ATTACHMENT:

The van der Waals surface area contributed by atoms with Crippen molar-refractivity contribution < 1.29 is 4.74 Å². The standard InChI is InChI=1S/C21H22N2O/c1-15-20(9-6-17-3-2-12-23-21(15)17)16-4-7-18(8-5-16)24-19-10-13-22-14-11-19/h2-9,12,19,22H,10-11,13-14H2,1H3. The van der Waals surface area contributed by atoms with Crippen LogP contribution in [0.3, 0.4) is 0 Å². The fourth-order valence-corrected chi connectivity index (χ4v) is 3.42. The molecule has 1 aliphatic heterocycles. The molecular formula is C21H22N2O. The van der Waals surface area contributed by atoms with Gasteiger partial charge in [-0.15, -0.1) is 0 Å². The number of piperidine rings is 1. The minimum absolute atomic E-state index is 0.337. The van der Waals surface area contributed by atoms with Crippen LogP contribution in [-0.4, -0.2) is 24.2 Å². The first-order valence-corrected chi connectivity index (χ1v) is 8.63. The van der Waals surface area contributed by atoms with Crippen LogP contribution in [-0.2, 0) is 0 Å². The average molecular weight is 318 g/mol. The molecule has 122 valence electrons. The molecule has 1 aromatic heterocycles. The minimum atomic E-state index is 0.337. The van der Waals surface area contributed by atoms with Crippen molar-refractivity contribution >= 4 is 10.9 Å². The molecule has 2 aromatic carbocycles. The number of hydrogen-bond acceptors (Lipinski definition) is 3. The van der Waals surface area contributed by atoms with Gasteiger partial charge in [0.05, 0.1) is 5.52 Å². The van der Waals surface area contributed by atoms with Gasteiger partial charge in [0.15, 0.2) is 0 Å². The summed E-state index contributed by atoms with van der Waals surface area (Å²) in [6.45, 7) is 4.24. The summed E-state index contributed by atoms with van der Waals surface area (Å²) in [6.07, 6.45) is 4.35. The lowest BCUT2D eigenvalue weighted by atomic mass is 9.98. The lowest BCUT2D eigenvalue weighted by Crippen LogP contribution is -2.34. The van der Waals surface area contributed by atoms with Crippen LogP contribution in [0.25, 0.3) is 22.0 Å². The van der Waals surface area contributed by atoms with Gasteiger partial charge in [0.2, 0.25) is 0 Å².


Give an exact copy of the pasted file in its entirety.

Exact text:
The van der Waals surface area contributed by atoms with Crippen molar-refractivity contribution < 1.29 is 4.74 Å². The standard InChI is InChI=1S/C21H22N2O/c1-15-20(9-6-17-3-2-12-23-21(15)17)16-4-7-18(8-5-16)24-19-10-13-22-14-11-19/h2-9,12,19,22H,10-11,13-14H2,1H3. The van der Waals surface area contributed by atoms with Crippen LogP contribution in [0.3, 0.4) is 0 Å². The fourth-order valence-corrected chi connectivity index (χ4v) is 3.42. The molecule has 1 aliphatic heterocycles. The molecular formula is C21H22N2O. The van der Waals surface area contributed by atoms with Gasteiger partial charge in [-0.15, -0.1) is 0 Å². The number of piperidine rings is 1. The minimum absolute atomic E-state index is 0.337. The van der Waals surface area contributed by atoms with Crippen LogP contribution in [-0.4, -0.2) is 24.2 Å². The first-order valence-corrected chi connectivity index (χ1v) is 8.63. The van der Waals surface area contributed by atoms with Crippen LogP contribution in [-0.2, 0) is 0 Å². The average molecular weight is 318 g/mol. The molecule has 122 valence electrons. The molecule has 1 aromatic heterocycles. The minimum atomic E-state index is 0.337. The van der Waals surface area contributed by atoms with Crippen molar-refractivity contribution >= 4 is 10.9 Å². The molecule has 2 aromatic carbocycles. The number of hydrogen-bond acceptors (Lipinski definition) is 3. The van der Waals surface area contributed by atoms with Gasteiger partial charge in [0.05, 0.1) is 5.52 Å². The van der Waals surface area contributed by atoms with Gasteiger partial charge in [0.15, 0.2) is 0 Å². The summed E-state index contributed by atoms with van der Waals surface area (Å²) in [6.45, 7) is 4.24. The summed E-state index contributed by atoms with van der Waals surface area (Å²) in [6.07, 6.45) is 4.35. The lowest BCUT2D eigenvalue weighted by atomic mass is 9.98. The lowest BCUT2D eigenvalue weighted by Crippen LogP contribution is -2.34. The van der Waals surface area contributed by atoms with Crippen LogP contribution in [0.25, 0.3) is 22.0 Å². The van der Waals surface area contributed by atoms with Gasteiger partial charge in [0.2, 0.25) is 0 Å².